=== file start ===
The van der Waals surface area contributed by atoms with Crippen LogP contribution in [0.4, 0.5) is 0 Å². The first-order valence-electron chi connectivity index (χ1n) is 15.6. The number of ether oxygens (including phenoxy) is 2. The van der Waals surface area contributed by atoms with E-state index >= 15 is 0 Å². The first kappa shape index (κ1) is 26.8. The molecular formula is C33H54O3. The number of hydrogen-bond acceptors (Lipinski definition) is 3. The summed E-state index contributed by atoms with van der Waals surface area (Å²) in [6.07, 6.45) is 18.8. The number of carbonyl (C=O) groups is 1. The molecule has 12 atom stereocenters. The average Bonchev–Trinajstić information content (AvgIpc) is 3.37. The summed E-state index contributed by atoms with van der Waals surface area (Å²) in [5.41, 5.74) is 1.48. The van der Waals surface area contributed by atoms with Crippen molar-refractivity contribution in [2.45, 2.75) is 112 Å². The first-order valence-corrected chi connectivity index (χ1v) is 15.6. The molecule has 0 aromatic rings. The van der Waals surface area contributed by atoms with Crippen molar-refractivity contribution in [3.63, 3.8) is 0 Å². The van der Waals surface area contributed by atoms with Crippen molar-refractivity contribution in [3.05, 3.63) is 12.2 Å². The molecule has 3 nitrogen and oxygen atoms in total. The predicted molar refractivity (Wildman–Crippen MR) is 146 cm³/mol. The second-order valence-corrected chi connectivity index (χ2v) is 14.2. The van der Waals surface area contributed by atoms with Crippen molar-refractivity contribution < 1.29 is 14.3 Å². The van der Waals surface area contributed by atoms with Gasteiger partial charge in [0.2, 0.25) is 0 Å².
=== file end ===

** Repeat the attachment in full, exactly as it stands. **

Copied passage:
The van der Waals surface area contributed by atoms with Crippen LogP contribution in [0.4, 0.5) is 0 Å². The first-order valence-electron chi connectivity index (χ1n) is 15.6. The number of ether oxygens (including phenoxy) is 2. The van der Waals surface area contributed by atoms with E-state index >= 15 is 0 Å². The first kappa shape index (κ1) is 26.8. The molecular formula is C33H54O3. The number of hydrogen-bond acceptors (Lipinski definition) is 3. The summed E-state index contributed by atoms with van der Waals surface area (Å²) in [6.07, 6.45) is 18.8. The number of carbonyl (C=O) groups is 1. The molecule has 12 atom stereocenters. The average Bonchev–Trinajstić information content (AvgIpc) is 3.37. The summed E-state index contributed by atoms with van der Waals surface area (Å²) in [5.41, 5.74) is 1.48. The van der Waals surface area contributed by atoms with Crippen molar-refractivity contribution in [2.45, 2.75) is 112 Å². The first-order valence-corrected chi connectivity index (χ1v) is 15.6. The molecule has 0 aromatic rings. The van der Waals surface area contributed by atoms with Crippen molar-refractivity contribution in [3.63, 3.8) is 0 Å². The van der Waals surface area contributed by atoms with Crippen molar-refractivity contribution in [3.05, 3.63) is 12.2 Å². The molecule has 3 nitrogen and oxygen atoms in total. The predicted molar refractivity (Wildman–Crippen MR) is 146 cm³/mol. The second-order valence-corrected chi connectivity index (χ2v) is 14.2. The van der Waals surface area contributed by atoms with Crippen molar-refractivity contribution < 1.29 is 14.3 Å². The van der Waals surface area contributed by atoms with Gasteiger partial charge in [0.2, 0.25) is 0 Å².